Another impact that dehydration can have on seniors is that it may affect body function, for instance, all the activities related to your kidneys. Generally speaking, your kidneys are not nearly as effective in older age, and that can cause a fluid imbalance in the body. Given that the body has less water composition during later years, it’s possible to become dehydrated much faster than at a younger age. Some seniors take a number of medications, and some of those are actually diuretics which cause you to eliminate more fluids from the body.
It’s also possible to have two or more medications combined to act as a diuretic, and this can cause the same problems. This will be a little harder to detect, because there usually isn’t a warning on the label about a particular medication being a diuretic, since it only becomes a diuretic when taken with something else. It’s also very possible for a senior to become quickly dehydrated if they are a victim of dementia or Alzheimer’s. This happens because seniors who have some type of cognitive impairment may not think about or remember to drink fluids as often as they need to. Even if the body is sending out thirst signals, if a senior has decreased cognitive ability, it may very well be that the brain dismisses the thirst signals or doesn’t interpret them correctly.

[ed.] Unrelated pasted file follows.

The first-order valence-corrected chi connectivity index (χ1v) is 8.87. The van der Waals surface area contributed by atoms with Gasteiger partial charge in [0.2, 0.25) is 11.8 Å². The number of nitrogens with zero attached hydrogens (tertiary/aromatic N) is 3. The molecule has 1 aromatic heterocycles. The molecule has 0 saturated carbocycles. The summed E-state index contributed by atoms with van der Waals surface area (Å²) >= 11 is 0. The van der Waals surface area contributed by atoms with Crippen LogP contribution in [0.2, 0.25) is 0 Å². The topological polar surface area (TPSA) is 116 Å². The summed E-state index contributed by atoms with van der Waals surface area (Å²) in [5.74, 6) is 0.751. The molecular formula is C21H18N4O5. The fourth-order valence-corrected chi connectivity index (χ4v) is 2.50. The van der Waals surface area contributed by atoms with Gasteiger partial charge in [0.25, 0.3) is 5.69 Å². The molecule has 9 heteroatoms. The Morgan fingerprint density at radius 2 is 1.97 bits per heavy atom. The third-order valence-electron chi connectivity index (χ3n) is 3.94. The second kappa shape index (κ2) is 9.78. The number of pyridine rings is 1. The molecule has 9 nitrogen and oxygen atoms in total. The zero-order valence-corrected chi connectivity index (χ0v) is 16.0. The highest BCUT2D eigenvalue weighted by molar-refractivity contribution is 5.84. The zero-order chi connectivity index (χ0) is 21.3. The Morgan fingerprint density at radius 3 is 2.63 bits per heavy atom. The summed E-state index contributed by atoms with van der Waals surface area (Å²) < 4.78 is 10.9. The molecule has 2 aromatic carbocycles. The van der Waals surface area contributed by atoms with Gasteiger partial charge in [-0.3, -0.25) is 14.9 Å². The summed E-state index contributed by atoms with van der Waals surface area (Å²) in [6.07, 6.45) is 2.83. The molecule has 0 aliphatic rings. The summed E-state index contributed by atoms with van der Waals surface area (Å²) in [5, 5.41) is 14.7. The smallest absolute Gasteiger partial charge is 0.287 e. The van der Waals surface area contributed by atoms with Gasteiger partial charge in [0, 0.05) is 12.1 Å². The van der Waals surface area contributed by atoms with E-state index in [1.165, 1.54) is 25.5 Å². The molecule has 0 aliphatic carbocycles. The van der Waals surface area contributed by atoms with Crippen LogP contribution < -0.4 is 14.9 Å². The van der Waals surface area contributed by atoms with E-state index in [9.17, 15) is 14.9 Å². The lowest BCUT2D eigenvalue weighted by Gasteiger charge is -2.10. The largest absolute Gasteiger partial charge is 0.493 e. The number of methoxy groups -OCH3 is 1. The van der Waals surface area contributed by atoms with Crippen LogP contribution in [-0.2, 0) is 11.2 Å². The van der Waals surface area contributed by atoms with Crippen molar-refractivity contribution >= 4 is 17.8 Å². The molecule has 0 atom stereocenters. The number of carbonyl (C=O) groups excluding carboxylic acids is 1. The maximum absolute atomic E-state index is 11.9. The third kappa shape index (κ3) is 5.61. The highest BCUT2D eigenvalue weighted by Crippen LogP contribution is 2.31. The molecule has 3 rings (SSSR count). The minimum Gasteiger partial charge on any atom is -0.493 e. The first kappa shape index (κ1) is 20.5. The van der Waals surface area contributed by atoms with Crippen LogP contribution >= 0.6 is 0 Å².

Tips for seniors to keep hydrated
Given that seniors are more prone to become hydrated than other age groups, and have a less pronounced sense of thirst, it becomes very important for them to stay hydrated. Here are some tips on how to do that:
- Keep water with you – try to remember to keep a water bottle with you almost everywhere you go, so you have a ready supply
- Consume less alcohol – alcohol is a diuretic that encourages the elimination of fluids from the body, so either avoid it or diminish your intake of it
- Prevent boredom with drinking water – drinking plain water can be rather boring, so spice it up by adding some fruit or juice that enhances the flavor
- Choose high-water content foods – some foods like fruits are high in water content, and you should include more of these in your diet
- Establish a hydration routine – if you establish a routine that includes regular hydration, it will become part of your daily activities, and you won’t be obliged to try and remember it.